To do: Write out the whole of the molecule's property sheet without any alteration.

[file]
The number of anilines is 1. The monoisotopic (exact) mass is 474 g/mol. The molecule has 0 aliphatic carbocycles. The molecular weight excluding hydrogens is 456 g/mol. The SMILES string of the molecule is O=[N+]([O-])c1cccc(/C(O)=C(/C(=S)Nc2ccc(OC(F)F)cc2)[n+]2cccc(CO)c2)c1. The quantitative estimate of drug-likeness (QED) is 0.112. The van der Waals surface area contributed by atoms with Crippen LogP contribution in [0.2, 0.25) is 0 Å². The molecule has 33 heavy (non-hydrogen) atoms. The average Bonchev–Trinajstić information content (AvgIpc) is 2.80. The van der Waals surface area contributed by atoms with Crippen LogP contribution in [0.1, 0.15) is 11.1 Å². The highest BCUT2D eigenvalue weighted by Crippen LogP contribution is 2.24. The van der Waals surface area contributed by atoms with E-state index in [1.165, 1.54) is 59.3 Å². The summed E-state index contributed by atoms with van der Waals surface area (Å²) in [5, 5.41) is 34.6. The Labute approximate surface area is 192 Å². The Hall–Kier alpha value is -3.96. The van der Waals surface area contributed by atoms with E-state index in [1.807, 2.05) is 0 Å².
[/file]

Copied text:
The number of anilines is 1. The monoisotopic (exact) mass is 474 g/mol. The molecule has 0 aliphatic carbocycles. The molecular weight excluding hydrogens is 456 g/mol. The SMILES string of the molecule is O=[N+]([O-])c1cccc(/C(O)=C(/C(=S)Nc2ccc(OC(F)F)cc2)[n+]2cccc(CO)c2)c1. The quantitative estimate of drug-likeness (QED) is 0.112. The van der Waals surface area contributed by atoms with Crippen LogP contribution in [0.2, 0.25) is 0 Å². The molecule has 33 heavy (non-hydrogen) atoms. The average Bonchev–Trinajstić information content (AvgIpc) is 2.80. The van der Waals surface area contributed by atoms with Crippen LogP contribution in [0.1, 0.15) is 11.1 Å². The highest BCUT2D eigenvalue weighted by Crippen LogP contribution is 2.24. The van der Waals surface area contributed by atoms with E-state index in [1.165, 1.54) is 59.3 Å². The summed E-state index contributed by atoms with van der Waals surface area (Å²) in [5, 5.41) is 34.6. The Labute approximate surface area is 192 Å². The Hall–Kier alpha value is -3.96. The van der Waals surface area contributed by atoms with E-state index in [1.807, 2.05) is 0 Å².